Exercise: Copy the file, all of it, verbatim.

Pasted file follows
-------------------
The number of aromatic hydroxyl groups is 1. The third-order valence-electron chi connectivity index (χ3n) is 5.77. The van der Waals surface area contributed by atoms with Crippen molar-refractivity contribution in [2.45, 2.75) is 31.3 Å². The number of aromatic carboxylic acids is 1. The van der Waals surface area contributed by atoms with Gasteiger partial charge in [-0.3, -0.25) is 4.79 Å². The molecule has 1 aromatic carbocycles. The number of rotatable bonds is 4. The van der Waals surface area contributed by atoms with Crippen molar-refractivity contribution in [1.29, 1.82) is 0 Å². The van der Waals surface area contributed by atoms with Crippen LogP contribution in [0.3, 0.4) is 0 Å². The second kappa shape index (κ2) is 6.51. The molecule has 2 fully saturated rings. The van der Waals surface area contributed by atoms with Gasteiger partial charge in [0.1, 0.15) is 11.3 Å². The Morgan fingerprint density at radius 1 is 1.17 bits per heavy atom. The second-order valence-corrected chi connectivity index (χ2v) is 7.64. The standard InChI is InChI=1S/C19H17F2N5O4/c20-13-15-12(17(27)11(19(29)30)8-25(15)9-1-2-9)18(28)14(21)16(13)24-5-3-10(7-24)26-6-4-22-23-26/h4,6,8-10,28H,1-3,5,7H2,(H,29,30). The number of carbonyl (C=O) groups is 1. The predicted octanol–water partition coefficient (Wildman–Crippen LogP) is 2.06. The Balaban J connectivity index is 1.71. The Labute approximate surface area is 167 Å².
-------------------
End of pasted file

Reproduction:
The number of aromatic hydroxyl groups is 1. The third-order valence-electron chi connectivity index (χ3n) is 5.77. The van der Waals surface area contributed by atoms with Crippen molar-refractivity contribution in [2.45, 2.75) is 31.3 Å². The number of aromatic carboxylic acids is 1. The van der Waals surface area contributed by atoms with Gasteiger partial charge in [-0.3, -0.25) is 4.79 Å². The molecule has 1 aromatic carbocycles. The number of rotatable bonds is 4. The van der Waals surface area contributed by atoms with Crippen molar-refractivity contribution in [1.29, 1.82) is 0 Å². The van der Waals surface area contributed by atoms with Crippen LogP contribution in [0.3, 0.4) is 0 Å². The second kappa shape index (κ2) is 6.51. The molecule has 2 fully saturated rings. The van der Waals surface area contributed by atoms with Gasteiger partial charge in [0.1, 0.15) is 11.3 Å². The Morgan fingerprint density at radius 1 is 1.17 bits per heavy atom. The second-order valence-corrected chi connectivity index (χ2v) is 7.64. The standard InChI is InChI=1S/C19H17F2N5O4/c20-13-15-12(17(27)11(19(29)30)8-25(15)9-1-2-9)18(28)14(21)16(13)24-5-3-10(7-24)26-6-4-22-23-26/h4,6,8-10,28H,1-3,5,7H2,(H,29,30). The number of carbonyl (C=O) groups is 1. The predicted octanol–water partition coefficient (Wildman–Crippen LogP) is 2.06. The Balaban J connectivity index is 1.71. The Labute approximate surface area is 167 Å².